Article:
When the Kitchari is ready, turn off the heat – leave to rest in the covered pot for 5 minutes before serving. You can serve it by itself with just a little bit of olive oil on top or you can decide to use some fresh parsley and/or a dollop of yogurt as a topping.


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Talking about FODMAPS

WHAT ARE FODMAPS?
Fodmaps are short-chain carbohydrates that some people poorly absorb and digest
=> so in some people, they can cause digestive issues and aggravate the symptoms of conditions like IBS (for these individuals the fodmaps pass through most of the intestine remaining unchanged).

WHAT DOES FODMAPS MEAN?
FODMAPS = Fermentable Oligo-, Di-, Mono-saccharides and Polyols

FERMENTABLE: compounds that are broken down by bacteria in the large intestine
OLIGOSACCHARIDES: simple sugars connected together (in a polymeric structure)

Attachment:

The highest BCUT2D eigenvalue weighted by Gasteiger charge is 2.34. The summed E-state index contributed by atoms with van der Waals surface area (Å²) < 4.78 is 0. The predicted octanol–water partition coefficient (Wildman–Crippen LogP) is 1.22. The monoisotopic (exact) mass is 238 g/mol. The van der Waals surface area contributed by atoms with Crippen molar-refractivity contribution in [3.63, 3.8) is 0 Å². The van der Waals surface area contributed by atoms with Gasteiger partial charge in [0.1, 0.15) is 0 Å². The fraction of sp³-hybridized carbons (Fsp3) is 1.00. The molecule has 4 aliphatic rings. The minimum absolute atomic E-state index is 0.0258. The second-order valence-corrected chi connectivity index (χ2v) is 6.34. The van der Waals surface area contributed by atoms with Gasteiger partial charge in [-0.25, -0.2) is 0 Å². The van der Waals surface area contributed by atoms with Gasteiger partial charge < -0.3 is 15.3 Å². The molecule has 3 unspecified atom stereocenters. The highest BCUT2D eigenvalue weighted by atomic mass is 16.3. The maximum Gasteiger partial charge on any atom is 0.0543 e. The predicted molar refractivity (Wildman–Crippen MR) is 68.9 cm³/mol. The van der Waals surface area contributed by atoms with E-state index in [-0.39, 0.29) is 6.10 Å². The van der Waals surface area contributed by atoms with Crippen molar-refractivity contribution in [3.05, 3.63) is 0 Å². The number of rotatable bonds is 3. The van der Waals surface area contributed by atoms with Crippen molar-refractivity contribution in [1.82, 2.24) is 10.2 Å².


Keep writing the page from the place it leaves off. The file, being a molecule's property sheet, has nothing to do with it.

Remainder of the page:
DISACCHARIDES: double sugar molecule
MONOSACCHARIDES: single sugar molecule
POLYOLS: sugar alcohols

EXAMPLES OF HIGH FODMAP FOODS?*
Garlic, onions, beans, fermented cabbage, ripe bananas, dates, pears, apples, figs, cherries, peaches, wheat flour, spelt flour, semolina, rye, cashews, sweeteners, honey, agave milk, yogurt.

EXAMPLES OF LOW FODMAP FOODS?*
Squash, kale, ginger, courgettes, eggplant, carrots, olives, unripe bananas, kiwi, grapes, papaya, orange, beef, lamb, turkey, chicken, fresh cod-salmon-trout, crab, mussels, prawns, oats, rice, quinoa, buckwheat, millet, walnuts, butter, eggs, tofu, oils, cacao.
[*source: ibsdiets website]

The LOW FODMAP diet has been studied especially in relation to people suffering from IBS and seems to be helpful in improving their quality of life (IBS = irritable bowel syndrome, a digestive disorder). A low fodmap diet can also be beneficial for people with other digestive-related diseases.

It’s IMPORTANT to remember that FODMAPS ARE NOT bad from a general point of view. But knowing more about them is a big step for people suffering from conditions affecting their digestive system.